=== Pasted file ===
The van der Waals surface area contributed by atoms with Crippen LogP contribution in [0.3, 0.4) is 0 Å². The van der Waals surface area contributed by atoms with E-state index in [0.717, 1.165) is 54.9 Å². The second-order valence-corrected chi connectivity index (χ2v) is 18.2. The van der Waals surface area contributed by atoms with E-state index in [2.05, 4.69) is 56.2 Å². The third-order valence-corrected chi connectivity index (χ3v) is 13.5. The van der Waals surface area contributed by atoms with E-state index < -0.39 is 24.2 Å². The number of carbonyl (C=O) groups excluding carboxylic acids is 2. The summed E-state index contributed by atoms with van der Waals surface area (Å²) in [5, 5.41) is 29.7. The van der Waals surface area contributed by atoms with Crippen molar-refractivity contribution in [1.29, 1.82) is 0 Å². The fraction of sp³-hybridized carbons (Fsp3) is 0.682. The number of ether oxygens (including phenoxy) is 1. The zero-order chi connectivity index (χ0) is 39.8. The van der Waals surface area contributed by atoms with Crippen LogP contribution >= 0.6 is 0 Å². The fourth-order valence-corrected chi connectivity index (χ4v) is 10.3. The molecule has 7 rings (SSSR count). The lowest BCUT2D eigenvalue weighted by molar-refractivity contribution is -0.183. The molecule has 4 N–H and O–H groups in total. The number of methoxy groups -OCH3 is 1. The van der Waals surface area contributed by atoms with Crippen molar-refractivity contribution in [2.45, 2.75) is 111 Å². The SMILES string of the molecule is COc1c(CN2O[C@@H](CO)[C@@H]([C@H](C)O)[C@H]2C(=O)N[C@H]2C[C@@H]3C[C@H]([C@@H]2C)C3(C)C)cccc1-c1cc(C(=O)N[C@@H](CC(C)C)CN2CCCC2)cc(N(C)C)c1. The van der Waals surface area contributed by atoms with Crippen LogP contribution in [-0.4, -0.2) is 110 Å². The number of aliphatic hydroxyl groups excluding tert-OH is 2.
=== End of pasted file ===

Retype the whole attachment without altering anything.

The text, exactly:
The van der Waals surface area contributed by atoms with Crippen LogP contribution in [0.3, 0.4) is 0 Å². The van der Waals surface area contributed by atoms with E-state index in [0.717, 1.165) is 54.9 Å². The second-order valence-corrected chi connectivity index (χ2v) is 18.2. The van der Waals surface area contributed by atoms with E-state index in [2.05, 4.69) is 56.2 Å². The third-order valence-corrected chi connectivity index (χ3v) is 13.5. The van der Waals surface area contributed by atoms with E-state index < -0.39 is 24.2 Å². The number of carbonyl (C=O) groups excluding carboxylic acids is 2. The summed E-state index contributed by atoms with van der Waals surface area (Å²) in [5, 5.41) is 29.7. The van der Waals surface area contributed by atoms with Crippen molar-refractivity contribution in [1.29, 1.82) is 0 Å². The fraction of sp³-hybridized carbons (Fsp3) is 0.682. The number of ether oxygens (including phenoxy) is 1. The zero-order chi connectivity index (χ0) is 39.8. The van der Waals surface area contributed by atoms with Crippen LogP contribution >= 0.6 is 0 Å². The fourth-order valence-corrected chi connectivity index (χ4v) is 10.3. The molecule has 7 rings (SSSR count). The lowest BCUT2D eigenvalue weighted by molar-refractivity contribution is -0.183. The molecule has 4 N–H and O–H groups in total. The number of methoxy groups -OCH3 is 1. The van der Waals surface area contributed by atoms with Crippen molar-refractivity contribution in [2.45, 2.75) is 111 Å². The SMILES string of the molecule is COc1c(CN2O[C@@H](CO)[C@@H]([C@H](C)O)[C@H]2C(=O)N[C@H]2C[C@@H]3C[C@H]([C@@H]2C)C3(C)C)cccc1-c1cc(C(=O)N[C@@H](CC(C)C)CN2CCCC2)cc(N(C)C)c1. The van der Waals surface area contributed by atoms with Crippen LogP contribution in [-0.4, -0.2) is 110 Å². The number of aliphatic hydroxyl groups excluding tert-OH is 2.